A look at the diseases and medications that cause dry eye
In Olivia Newtown-John’s “Physical,” the singer croons, “Let me hear your body talk.” This line fits well with our role as optometrists. After all, we can often evaluate the body’s health through the eye, enabling us to play a role in diagnosing conditions, such as diabetes, hypertension and, for the purpose of this month’s column, auto-immune diseases by way of the presence of dry eye disease (DED).
Here’s a look at the autoimmune diseases that cause DED, how to differentiate them from one another and how to manage them.
This appears as facial acne, skin flushing or redness and dry, red eyes. Ocular rosacea typically involves one or more of the following clinical signs: interpalpebral conjunctival hyperemia, lid margin erythema, telangiectasias of the conjunctiva and redness. Further, blepharitis, chalazia, conjunctivitis, meibomian gland dysfunction, iritis and superficial punctate keratitis may occur as complications of the condition. Note: Diagnosing ocular rosacea can be tough because ocular changes can appear non-existent when accompanied by acne rosacea or facial dermatosis.
Also known as eczema, this condition can appear anywhere on the body, but often shows up as itchy, red, dry, swollen and sore skin patches on the face, behind the ears, the elbows’ insides, hands and feet and bottom. Further, bumps or hives can be present as well as an additional fold of skin under one’s eyes.
GRAPH VS. HOST DISEASE
In addition to keratoconjunctivitis sicca, the most common clinical sign, according to the literature, other signs include scleroderma-like eyelid changes, entropion, lagophthalmos, madarosis, poliosis, vitiligo, corneal ulcers, filamentary keratitis, superficial punctate keratitis, peripheral corneal melting (can lead to perforation), anterior or posterior scleritis, mononuclear cell infiltration of the lacrimal glands and, in severe cases of DED, conjunctival scarring, keratinization and cicatrization of the conjunctiva.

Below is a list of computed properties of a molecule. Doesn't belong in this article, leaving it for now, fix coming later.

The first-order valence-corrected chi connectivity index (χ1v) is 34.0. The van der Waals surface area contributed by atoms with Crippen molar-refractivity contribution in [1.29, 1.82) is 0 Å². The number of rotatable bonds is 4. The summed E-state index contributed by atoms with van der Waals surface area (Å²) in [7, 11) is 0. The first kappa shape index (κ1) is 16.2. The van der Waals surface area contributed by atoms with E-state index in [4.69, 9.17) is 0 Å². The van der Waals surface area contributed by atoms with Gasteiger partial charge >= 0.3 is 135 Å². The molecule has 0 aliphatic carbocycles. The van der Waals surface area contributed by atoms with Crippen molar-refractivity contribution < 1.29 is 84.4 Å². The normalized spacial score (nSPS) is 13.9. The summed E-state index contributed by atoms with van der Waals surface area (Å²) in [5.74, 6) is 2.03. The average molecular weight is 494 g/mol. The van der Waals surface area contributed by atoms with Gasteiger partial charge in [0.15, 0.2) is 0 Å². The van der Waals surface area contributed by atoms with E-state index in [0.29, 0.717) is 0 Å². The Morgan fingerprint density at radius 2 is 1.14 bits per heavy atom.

Stemming from hypothyroidism, this auto-immune disease presents as chemosis, exophthalmos (causing DED and irritation, if lids cannot close), scleral injection and periorbital edema.
Along with keratoconjunctivitis sicca, the condition’s most common ocular manifestation, according to the literature, the other clinical signs are adnexa and eye lid abnormalities, choroidopathy, iridocyclitis, optic neuropathy, retinal vasculitis and vaso-occlusive disorder. In addition, Sjögren’s syndrome is known to accompany this auto-immune disease.
Following in the footsteps of graph vs. host disease and Lupus erythematosus, this auto-immune disease’s most prevalent ocular manifestation is keratoconjunctivitis sicca as well. Also, similar to Lupus erythematosus, Sjögren’s syndrome is associated with this condition. Its other ocular signs are corneal changes, episcleritis, scleritis and retinal vasculitus.
The patients with the aforementioned diseases tend to have more of an aqueous-deficient vs. an evaporative DED. In fact, over half of newly presenting DED cases to a tertiary center were secondary to a known (48%) or undiagnosed (5%) inflammatory disease, primary thyroid disorder, Sjögren syndrome or rheumatoid arthritis, reports the Tear Film and Ocular Surface Society (TFOS) Dry Eye Workshop (DEWS) II. Sjögren syndrome is considered a sub-classification of DED, but requires specific diagnostic differentiation from other forms of DED to facilitate appropriate interdisciplinary treatment and allow for the monitoring of potentially life-threatening complications, such as lymphoma. Unfortunately the average time to diagnose primary Sjögren syndrome from symptom onset is 6.5 years, despite being an independent risk factor for non-Hodgkin lymphoma and the most highly associated risk factor among all rheumatic diseases for malignancy, reveals the TFOS DEWS II Report.
Refrain from prescribing aqueous-deficient DED treatment without regarding systemic conditions. Interprofessional communication helps (a) the patient unaware of her disease acquire a definitive diagnosis (refer the unaware patient back to her internist) and (b) provides consultation with the diagnosed patient’s primary care doctor or specialist.
Finally, I would be remiss if I didn’t mention the systemic drugs that cause DED. They are: anticholinergics, antidepressants, antihistamines, anxiolytics, beta-blockers, botulin toxin injections, contraceptives, diuretics, isotretinoin and multivitamins. When patients develop DED from these drugs, discuss with their other care givers the possibility of decreasing or switching the drugs, and prescribe treatment, which is based on the condition’s severity. You’ve heard your patients’ bodies talk, now intervene. OM